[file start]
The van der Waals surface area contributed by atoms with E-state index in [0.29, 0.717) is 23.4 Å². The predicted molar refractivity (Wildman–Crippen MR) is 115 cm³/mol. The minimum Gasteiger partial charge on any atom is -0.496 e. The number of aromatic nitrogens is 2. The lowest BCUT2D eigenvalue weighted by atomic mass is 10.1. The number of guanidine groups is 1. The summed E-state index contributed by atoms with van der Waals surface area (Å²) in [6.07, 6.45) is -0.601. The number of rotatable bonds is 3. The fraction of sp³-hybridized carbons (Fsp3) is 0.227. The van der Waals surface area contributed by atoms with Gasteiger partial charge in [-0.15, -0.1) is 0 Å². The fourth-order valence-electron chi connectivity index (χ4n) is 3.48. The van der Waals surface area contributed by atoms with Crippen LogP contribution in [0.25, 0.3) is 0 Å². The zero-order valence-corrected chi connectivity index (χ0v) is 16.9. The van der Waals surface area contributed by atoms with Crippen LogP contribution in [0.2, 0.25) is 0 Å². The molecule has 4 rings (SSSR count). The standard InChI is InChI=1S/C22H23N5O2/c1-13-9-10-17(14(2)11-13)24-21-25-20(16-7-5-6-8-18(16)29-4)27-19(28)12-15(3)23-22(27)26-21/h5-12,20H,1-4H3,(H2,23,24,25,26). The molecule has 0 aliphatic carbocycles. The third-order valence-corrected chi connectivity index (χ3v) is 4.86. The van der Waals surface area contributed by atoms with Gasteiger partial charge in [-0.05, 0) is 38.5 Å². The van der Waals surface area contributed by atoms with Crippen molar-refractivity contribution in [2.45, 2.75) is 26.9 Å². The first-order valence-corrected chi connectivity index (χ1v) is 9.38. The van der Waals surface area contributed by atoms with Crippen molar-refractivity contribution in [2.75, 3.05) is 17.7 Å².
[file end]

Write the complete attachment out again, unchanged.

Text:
The van der Waals surface area contributed by atoms with E-state index in [0.29, 0.717) is 23.4 Å². The predicted molar refractivity (Wildman–Crippen MR) is 115 cm³/mol. The minimum Gasteiger partial charge on any atom is -0.496 e. The number of aromatic nitrogens is 2. The lowest BCUT2D eigenvalue weighted by atomic mass is 10.1. The number of guanidine groups is 1. The summed E-state index contributed by atoms with van der Waals surface area (Å²) in [6.07, 6.45) is -0.601. The number of rotatable bonds is 3. The fraction of sp³-hybridized carbons (Fsp3) is 0.227. The van der Waals surface area contributed by atoms with Gasteiger partial charge in [-0.15, -0.1) is 0 Å². The fourth-order valence-electron chi connectivity index (χ4n) is 3.48. The van der Waals surface area contributed by atoms with Crippen LogP contribution in [0.25, 0.3) is 0 Å². The zero-order valence-corrected chi connectivity index (χ0v) is 16.9. The van der Waals surface area contributed by atoms with Crippen LogP contribution in [0.2, 0.25) is 0 Å². The molecule has 4 rings (SSSR count). The standard InChI is InChI=1S/C22H23N5O2/c1-13-9-10-17(14(2)11-13)24-21-25-20(16-7-5-6-8-18(16)29-4)27-19(28)12-15(3)23-22(27)26-21/h5-12,20H,1-4H3,(H2,23,24,25,26). The molecule has 0 aliphatic carbocycles. The third-order valence-corrected chi connectivity index (χ3v) is 4.86. The van der Waals surface area contributed by atoms with Gasteiger partial charge in [-0.05, 0) is 38.5 Å². The van der Waals surface area contributed by atoms with Crippen molar-refractivity contribution in [2.45, 2.75) is 26.9 Å². The first-order valence-corrected chi connectivity index (χ1v) is 9.38. The van der Waals surface area contributed by atoms with Crippen molar-refractivity contribution in [2.75, 3.05) is 17.7 Å².